Going walkies in the Alps with a St Bernard

Going walkies in the Alps with a St Bernard
A family enjoys a walk with three St Bernard dogs at Gran San Bernardo in Switzerland. The mountain centrebackground is the Grand Combin.
PHOTO: The Nation/ANN

You may as well give in and let that wash-clothed-sized pink tongue give your face an affectionate lick. Otherwise the look of rejection in those deep sad eyes might just break your heart.

The chances are that you are already an ardent dog lover anyway, if you find yourself the object of a canine licking on a Swiss mountain pass, 2,500 metres above sea level -unless you were just dug out of an avalanche.

The dog-rescue heydays are past, but now one of the St Bernards that still live around here, perhaps Kosima, Wenda or Bounty, will lead you along trails trodden by their ancestors for centuries in search of stranded travellers or avalanche victims.

Now they do it for pleasure.

"Physical closeness, even to strangers, just comes naturally to our 30 St Bernards," says Clementine Coquoz, a dog carer at the Barry Foundation, who is rather dwarfed as she stands between these legendary 80-kilogram canines.

Twice a day during the summer, when the snow has gone and the mountains are green, the dogs go walking with visitors for 90 minutes.

"The animals need lots of exercise and contact anyway," says Doris Kuendig, spokesperson at the Barry Foundation, which took charge of the dogs in 2005 when new Swiss animal legislation meant the nearby Augustinian monastery, their traditional home, couldn't keep them.

In another break with tradition, the dogs don't go up onto the pass while it is still snowed up. Anyone wishing to walk with St. Bernards earlier in the year can do so in the vineyards along the Valais wine route near Martigny.

This is the dogs' winter quarters and also the site of the St Bernard museum.

But the best option for animal lovers is a summer tour with the giant dogs high up on the border pass between the Rhone Valley on the Swiss side and the Aosta Valley on the Italian side. This is the real homeland of the St. Bernard, and also the erroneous origin of their famous - and fabled - prop, the brandy keg with a Swiss cross emblem.

Today, Bounty has one hanging from her neck, but a little reluctantly.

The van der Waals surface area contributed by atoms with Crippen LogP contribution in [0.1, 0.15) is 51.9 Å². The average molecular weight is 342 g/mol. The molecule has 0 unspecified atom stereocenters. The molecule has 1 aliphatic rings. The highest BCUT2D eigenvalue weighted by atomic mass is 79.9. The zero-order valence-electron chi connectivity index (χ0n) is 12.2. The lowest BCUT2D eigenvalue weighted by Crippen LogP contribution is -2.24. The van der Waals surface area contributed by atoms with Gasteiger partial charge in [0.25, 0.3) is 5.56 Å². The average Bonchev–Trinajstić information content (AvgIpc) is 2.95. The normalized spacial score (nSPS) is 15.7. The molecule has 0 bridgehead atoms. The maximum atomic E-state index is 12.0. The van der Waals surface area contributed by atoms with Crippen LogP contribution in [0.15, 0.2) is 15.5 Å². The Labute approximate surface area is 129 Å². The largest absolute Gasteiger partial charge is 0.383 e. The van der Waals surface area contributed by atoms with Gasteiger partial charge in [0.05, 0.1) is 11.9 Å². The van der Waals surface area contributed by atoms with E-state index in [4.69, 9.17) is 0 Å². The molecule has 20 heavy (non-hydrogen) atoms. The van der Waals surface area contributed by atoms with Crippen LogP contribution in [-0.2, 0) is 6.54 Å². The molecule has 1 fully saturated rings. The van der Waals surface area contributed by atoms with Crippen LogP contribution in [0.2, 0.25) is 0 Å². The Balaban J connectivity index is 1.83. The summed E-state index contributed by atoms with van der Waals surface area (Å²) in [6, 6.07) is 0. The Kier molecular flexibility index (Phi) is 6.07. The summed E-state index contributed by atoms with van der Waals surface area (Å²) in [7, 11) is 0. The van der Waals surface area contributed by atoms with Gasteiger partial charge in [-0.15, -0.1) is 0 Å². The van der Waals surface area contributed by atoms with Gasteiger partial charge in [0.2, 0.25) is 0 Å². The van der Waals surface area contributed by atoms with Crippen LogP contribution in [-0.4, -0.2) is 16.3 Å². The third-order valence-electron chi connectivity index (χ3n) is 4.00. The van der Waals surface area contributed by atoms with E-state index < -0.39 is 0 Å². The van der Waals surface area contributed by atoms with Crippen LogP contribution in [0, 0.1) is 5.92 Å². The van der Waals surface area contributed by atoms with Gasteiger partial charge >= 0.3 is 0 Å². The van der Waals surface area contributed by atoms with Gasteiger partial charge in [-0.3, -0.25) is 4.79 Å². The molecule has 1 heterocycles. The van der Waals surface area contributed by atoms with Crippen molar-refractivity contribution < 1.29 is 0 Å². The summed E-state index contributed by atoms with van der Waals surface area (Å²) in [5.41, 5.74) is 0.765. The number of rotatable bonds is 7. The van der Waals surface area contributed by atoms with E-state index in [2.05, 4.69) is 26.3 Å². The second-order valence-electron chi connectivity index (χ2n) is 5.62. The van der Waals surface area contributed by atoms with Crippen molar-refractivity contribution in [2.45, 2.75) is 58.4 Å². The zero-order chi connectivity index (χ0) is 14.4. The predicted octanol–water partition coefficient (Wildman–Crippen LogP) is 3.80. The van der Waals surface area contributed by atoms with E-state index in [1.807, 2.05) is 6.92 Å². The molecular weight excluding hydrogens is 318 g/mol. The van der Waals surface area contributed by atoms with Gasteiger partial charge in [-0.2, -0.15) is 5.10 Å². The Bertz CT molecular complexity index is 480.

"She senses she is doing the tourists a favour by being photographed with it," says Clementine. Once the photo session in front of the picturesque mountain scenery is over, this awkward piece of paraphernalia is removed.

It's rather a disservice to the breed's distinguished record as rescuers that people erroneously talk about how frozen victims were revived with tots of rum. It was the dogs that did the saving.

But that red herring aside, the stories are largely true about dramatic canine mountain rescues over the centuries, and especially regarding the original "keg-wearing" dog called Barry, which sniffed out buried soldiers during Napoleon's retreat through the pass in the early 19th century.

None of the dogs used by the Augustinian monks was as skilled as Barry, a dog credited with rescuing at least 40 people from an icy death before he died in 1814. Altogether, some 2,000 lives were saved with the help of St. Bernards from the time when the monks began their daily searches of the highlands from the mid-17th century.

The monks were often given robust sheepdogs by local farmers, who regarded Bernard of Menthon, the archdeacon of Aosta, who in 1050 founded the monastic mountain refuge for travellers, as a saint.

Over time a keen rescue instinct was bred into the emerging breed, which was first mentioned by name in 1709. The dogs were originally raised to act as guard dogs for the hostel, or hospice as the monks call it, before they became mountain rescue dogs.

Still open to all, the hospice is located at the Gran San Bernardo, the highest point of the 2,000-kilometre Via Francigena, a pilgrimage route that runs from Canterbury in southern England to Rome.

The monks' choirmaster Raphael Duchoud says giving up the dogs was "the best solution".

"At that time Switzerland tightened its animal protection law, and we would have had to hire certified professionals and veterinarians (if we had kept them)," he explains.

This year, the Barry Foundation is marking its 10th anniversary with a series of events, including a strong turnout by the legendary dogs, and perhaps even a toast or two of brandy from a little wooden keg.

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